Enjoy the current installment of “Weekend Reading For Financial Planners” – this week’s edition kicks off with the news that the Cost Of Living Adjustment (COLA) for Social Security beneficiaries will be 8.7% for 2023, the largest COLA since 1981. While this will help seniors keep pace with rising prices, it also creates tax planning opportunities for advisors and raises the possibility that the Social Security Trust Fund could be depleted sooner than expected.
Also in industry news this week:
- The IRS released a notice this week indicating that RMDs will not be required for inheritors of retirement accounts subject to the SECURE Act’s 10-year rule
- A recent study suggests that advisors can regain about 20% of their time by outsourcing investment management responsibilities
From there, we have several articles on cashflow management and spending:
- The many ways advisors can support clients looking for a home at a time when mortgage rates are reaching levels not seen in more than a decade
- How the Common Data Set can help advisors and families compare the actual cost of attendance across a range of colleges
- How advisors can use the principles of ‘self-centered’ shopping to build a loyal client base
We also have a number of articles on practice management:
- Why small financial advisory firms continue to thrive amid competition from the largest players in the industry
- Why accounting firms have become hot acquisition targets for RIAs
- How advisory firms can provide an extraordinary client experience that differentiates them from the pack
We wrap up with three final articles, all about time management:
- Why optimization is almost impossible in a world of inherent uncertainty (or why achieving an extra 1% Monte Carlo success rate might not be worth it)
- Why managing energy might be more important than managing time when it comes to improving productivity
- How advisors can help clients discover their true priorities, without having to receive a terminal diagnosis
Enjoy the ‘light’ reading!
(John Manganaro | ThinkAdvisor)
Inflation has remained stubbornly high throughout 2022, with the latest data released for September showing an 8.5% increase in the past twelve months for the Consumer Price Index for Urban Wage Earners and Clerical Workers (CPI-W). And while those working might be receiving pay bumps to help deal with rising prices, retirees are often reliant on the annual Social Security Cost Of Living Adjustment (COLA) to allow their spending power to keep pace with inflation. Which historically had been very modest, at an average COLA of less than 1.7%/year from 2011-2020, rising to a 5.9% COLA in 2021 as inflation had begun to pick up last year.
But now, with far more rampant inflation in 2022, the increase in the CPI-W (Social Security’s annual inflationary benchmark) reported for September means that Social Security beneficiaries will receive an 8.7% COLA starting with benefits paid in January, 2023, the largest increase since 1981. And while the inflation rate going forward is not yet known, the COLA will provide some support to Social Security recipients dealing with the higher prices experienced during the past year. And for some clients, this may result in an immediate shift to the longevity of their retirement portfolio when Monte Carlo retirement projections are updated for Social Security benefits that are 8.7% higher going forward.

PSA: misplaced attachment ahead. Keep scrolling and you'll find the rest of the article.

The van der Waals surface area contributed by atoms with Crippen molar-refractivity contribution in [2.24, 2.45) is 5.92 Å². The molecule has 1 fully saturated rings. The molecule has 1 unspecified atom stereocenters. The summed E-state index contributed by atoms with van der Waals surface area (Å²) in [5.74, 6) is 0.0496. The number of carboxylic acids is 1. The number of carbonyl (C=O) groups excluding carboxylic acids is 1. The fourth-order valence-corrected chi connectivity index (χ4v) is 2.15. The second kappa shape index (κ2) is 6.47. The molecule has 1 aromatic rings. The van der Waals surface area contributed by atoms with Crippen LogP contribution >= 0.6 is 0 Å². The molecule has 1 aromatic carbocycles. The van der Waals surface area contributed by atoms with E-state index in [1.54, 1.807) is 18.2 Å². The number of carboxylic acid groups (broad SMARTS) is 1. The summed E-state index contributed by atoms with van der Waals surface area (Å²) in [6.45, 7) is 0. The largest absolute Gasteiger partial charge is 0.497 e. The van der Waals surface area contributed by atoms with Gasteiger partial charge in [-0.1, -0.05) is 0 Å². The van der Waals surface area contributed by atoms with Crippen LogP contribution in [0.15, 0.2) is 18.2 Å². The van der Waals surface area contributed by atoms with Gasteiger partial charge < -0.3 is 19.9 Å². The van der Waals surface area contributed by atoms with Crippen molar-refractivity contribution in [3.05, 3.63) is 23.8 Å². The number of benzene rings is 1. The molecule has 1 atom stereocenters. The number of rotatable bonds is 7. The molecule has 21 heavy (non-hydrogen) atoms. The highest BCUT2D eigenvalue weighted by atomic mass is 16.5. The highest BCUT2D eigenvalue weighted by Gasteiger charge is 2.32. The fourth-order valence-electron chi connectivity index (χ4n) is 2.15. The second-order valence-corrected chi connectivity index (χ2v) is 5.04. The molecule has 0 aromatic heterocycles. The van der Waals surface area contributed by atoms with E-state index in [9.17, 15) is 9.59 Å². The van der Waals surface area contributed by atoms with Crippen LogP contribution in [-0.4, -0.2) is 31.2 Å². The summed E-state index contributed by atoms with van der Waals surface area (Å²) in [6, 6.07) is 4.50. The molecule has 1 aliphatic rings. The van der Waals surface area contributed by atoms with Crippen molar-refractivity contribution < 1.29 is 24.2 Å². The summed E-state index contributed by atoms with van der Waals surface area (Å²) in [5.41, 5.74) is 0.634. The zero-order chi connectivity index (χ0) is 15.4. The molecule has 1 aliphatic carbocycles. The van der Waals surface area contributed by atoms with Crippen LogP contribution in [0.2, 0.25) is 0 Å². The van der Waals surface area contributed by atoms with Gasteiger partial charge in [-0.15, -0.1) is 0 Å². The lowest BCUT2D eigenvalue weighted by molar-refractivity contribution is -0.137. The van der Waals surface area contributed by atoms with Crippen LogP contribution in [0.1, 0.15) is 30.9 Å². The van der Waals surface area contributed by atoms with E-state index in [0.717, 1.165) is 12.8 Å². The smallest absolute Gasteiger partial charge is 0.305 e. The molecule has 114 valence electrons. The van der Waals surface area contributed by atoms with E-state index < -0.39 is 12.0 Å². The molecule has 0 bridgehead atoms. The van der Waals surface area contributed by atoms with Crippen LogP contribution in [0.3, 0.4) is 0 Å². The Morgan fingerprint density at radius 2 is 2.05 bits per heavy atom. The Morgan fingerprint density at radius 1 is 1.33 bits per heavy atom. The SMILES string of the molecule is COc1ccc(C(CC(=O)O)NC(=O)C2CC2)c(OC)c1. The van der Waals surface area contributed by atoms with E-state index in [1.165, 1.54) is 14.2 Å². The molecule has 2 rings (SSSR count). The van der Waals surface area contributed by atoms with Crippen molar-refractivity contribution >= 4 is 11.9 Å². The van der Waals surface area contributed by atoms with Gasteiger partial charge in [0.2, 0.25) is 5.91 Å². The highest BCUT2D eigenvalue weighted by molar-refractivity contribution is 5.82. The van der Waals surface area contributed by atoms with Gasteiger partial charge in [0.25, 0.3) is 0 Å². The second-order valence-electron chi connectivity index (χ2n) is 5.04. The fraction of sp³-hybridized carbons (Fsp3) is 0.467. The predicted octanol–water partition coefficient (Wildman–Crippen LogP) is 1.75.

Notably, the COLA increase has the potential to have other follow-on effects for Social Security recipients, as well as the Social Security system itself. For example, the increased benefits could lead some recipients to have a higher percentage of their benefits subject to taxation (as the income limits are not adjusted for inflation). And the increased benefits could lead some higher-income households to be subject to an Income-Related Monthly Adjustment Amount (IRMAA) on their Medicare Part B and Part D premiums for the first time, or be bumped up to a higher surcharge level. And given the greater level of benefits Social Security will be paying out, it is possible that the COLA will push up the date of the Social Security trust fund’s insolvency (slated for 2035 in the latest annual report from the Social Security and Medicare Trustees), though this would not necessarily mean that benefits would not be paid (and Congress has options to prevent the trust fund from being exhausted, and nearly 70% of benefits can still be paid even without adjustments).
Ultimately, the key point is that the Social Security COLA for 2023 will help many seniors adjust to continued rising prices, and may have an even more immediate impact on sustainability for retirees as updated retirement projections with Social Security benefits that are 8.7% higher reduces the need to make portfolio withdrawals at a time when markets are down. Though again, for financial advisors, the increased COLA could kick off a broader tax- and income-planning conversation with clients to help them stay below tax and IRMAA thresholds as well!